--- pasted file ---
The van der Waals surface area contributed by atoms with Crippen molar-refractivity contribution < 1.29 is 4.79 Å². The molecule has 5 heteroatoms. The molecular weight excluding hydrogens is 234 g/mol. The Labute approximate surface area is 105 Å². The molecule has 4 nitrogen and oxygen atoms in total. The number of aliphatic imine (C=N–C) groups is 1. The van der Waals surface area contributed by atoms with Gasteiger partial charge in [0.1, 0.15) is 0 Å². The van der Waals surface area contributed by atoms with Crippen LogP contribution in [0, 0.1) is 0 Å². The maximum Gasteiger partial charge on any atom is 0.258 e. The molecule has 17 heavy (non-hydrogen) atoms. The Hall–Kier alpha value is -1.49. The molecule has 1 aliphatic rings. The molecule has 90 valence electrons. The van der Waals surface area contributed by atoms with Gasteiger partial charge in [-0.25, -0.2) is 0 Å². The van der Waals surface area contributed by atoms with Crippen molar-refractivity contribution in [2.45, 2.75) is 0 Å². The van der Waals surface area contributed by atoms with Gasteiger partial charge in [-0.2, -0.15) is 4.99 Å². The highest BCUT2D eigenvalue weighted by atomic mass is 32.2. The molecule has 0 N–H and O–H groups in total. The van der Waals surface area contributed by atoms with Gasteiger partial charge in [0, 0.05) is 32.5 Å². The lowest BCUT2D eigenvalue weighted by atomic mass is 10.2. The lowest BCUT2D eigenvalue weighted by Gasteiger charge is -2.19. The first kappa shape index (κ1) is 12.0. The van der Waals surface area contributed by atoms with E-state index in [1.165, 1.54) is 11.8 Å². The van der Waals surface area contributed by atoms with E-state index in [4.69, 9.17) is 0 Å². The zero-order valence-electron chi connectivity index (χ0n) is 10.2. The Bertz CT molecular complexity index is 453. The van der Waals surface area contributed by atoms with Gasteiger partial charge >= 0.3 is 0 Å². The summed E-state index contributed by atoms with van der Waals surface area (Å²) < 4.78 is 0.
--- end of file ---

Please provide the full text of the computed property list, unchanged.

The van der Waals surface area contributed by atoms with Crippen molar-refractivity contribution < 1.29 is 4.79 Å². The molecule has 5 heteroatoms. The molecular weight excluding hydrogens is 234 g/mol. The Labute approximate surface area is 105 Å². The molecule has 4 nitrogen and oxygen atoms in total. The number of aliphatic imine (C=N–C) groups is 1. The van der Waals surface area contributed by atoms with Gasteiger partial charge in [0.1, 0.15) is 0 Å². The van der Waals surface area contributed by atoms with Crippen LogP contribution in [0, 0.1) is 0 Å². The maximum Gasteiger partial charge on any atom is 0.258 e. The molecule has 17 heavy (non-hydrogen) atoms. The Hall–Kier alpha value is -1.49. The molecule has 1 aliphatic rings. The molecule has 90 valence electrons. The van der Waals surface area contributed by atoms with Gasteiger partial charge in [-0.25, -0.2) is 0 Å². The van der Waals surface area contributed by atoms with Crippen molar-refractivity contribution in [2.45, 2.75) is 0 Å². The van der Waals surface area contributed by atoms with Gasteiger partial charge in [-0.2, -0.15) is 4.99 Å². The highest BCUT2D eigenvalue weighted by atomic mass is 32.2. The molecule has 0 N–H and O–H groups in total. The van der Waals surface area contributed by atoms with Gasteiger partial charge in [0, 0.05) is 32.5 Å². The lowest BCUT2D eigenvalue weighted by atomic mass is 10.2. The lowest BCUT2D eigenvalue weighted by Gasteiger charge is -2.19. The first kappa shape index (κ1) is 12.0. The van der Waals surface area contributed by atoms with E-state index in [1.165, 1.54) is 11.8 Å². The van der Waals surface area contributed by atoms with E-state index in [4.69, 9.17) is 0 Å². The zero-order valence-electron chi connectivity index (χ0n) is 10.2. The Bertz CT molecular complexity index is 453. The van der Waals surface area contributed by atoms with Gasteiger partial charge >= 0.3 is 0 Å². The summed E-state index contributed by atoms with van der Waals surface area (Å²) < 4.78 is 0.